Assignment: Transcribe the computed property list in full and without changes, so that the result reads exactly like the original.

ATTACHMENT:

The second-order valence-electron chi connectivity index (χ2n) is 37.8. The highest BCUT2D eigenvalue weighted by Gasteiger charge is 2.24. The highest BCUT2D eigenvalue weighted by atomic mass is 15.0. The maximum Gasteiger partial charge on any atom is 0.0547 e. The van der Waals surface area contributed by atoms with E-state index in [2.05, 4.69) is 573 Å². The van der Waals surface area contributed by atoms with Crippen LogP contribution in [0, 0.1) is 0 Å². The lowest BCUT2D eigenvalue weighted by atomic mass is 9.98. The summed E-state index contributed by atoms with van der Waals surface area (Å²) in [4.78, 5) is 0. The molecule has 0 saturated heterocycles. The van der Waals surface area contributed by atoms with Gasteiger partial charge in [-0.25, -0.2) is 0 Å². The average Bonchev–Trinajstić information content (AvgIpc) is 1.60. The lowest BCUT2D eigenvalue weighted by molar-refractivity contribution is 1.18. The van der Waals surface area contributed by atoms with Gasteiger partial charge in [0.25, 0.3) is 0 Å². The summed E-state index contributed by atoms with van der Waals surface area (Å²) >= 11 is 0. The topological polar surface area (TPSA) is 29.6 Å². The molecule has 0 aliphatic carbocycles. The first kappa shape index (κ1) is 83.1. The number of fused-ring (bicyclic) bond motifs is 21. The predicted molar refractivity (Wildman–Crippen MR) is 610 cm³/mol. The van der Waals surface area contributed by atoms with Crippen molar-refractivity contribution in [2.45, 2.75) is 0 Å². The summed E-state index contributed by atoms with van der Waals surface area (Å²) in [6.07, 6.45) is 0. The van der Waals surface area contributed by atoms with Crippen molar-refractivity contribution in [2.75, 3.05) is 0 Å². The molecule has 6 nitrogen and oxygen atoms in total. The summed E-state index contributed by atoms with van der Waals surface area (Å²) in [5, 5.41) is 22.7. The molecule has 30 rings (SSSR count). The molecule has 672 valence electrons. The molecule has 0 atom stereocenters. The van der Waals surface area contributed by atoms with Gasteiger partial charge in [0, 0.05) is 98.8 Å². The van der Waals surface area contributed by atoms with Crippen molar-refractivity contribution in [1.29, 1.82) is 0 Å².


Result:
The second-order valence-electron chi connectivity index (χ2n) is 37.8. The highest BCUT2D eigenvalue weighted by Gasteiger charge is 2.24. The highest BCUT2D eigenvalue weighted by atomic mass is 15.0. The maximum Gasteiger partial charge on any atom is 0.0547 e. The van der Waals surface area contributed by atoms with E-state index in [2.05, 4.69) is 573 Å². The van der Waals surface area contributed by atoms with Crippen LogP contribution in [0, 0.1) is 0 Å². The lowest BCUT2D eigenvalue weighted by atomic mass is 9.98. The summed E-state index contributed by atoms with van der Waals surface area (Å²) in [4.78, 5) is 0. The molecule has 0 saturated heterocycles. The van der Waals surface area contributed by atoms with Gasteiger partial charge in [-0.25, -0.2) is 0 Å². The average Bonchev–Trinajstić information content (AvgIpc) is 1.60. The lowest BCUT2D eigenvalue weighted by molar-refractivity contribution is 1.18. The van der Waals surface area contributed by atoms with Gasteiger partial charge in [0.25, 0.3) is 0 Å². The summed E-state index contributed by atoms with van der Waals surface area (Å²) >= 11 is 0. The topological polar surface area (TPSA) is 29.6 Å². The molecule has 0 aliphatic carbocycles. The first kappa shape index (κ1) is 83.1. The number of fused-ring (bicyclic) bond motifs is 21. The predicted molar refractivity (Wildman–Crippen MR) is 610 cm³/mol. The van der Waals surface area contributed by atoms with Crippen molar-refractivity contribution in [2.45, 2.75) is 0 Å². The summed E-state index contributed by atoms with van der Waals surface area (Å²) in [6.07, 6.45) is 0. The van der Waals surface area contributed by atoms with Crippen molar-refractivity contribution in [2.75, 3.05) is 0 Å². The molecule has 6 nitrogen and oxygen atoms in total. The summed E-state index contributed by atoms with van der Waals surface area (Å²) in [5, 5.41) is 22.7. The molecule has 30 rings (SSSR count). The molecule has 672 valence electrons. The molecule has 0 atom stereocenters. The van der Waals surface area contributed by atoms with Gasteiger partial charge in [0, 0.05) is 98.8 Å². The van der Waals surface area contributed by atoms with Crippen molar-refractivity contribution in [1.29, 1.82) is 0 Å².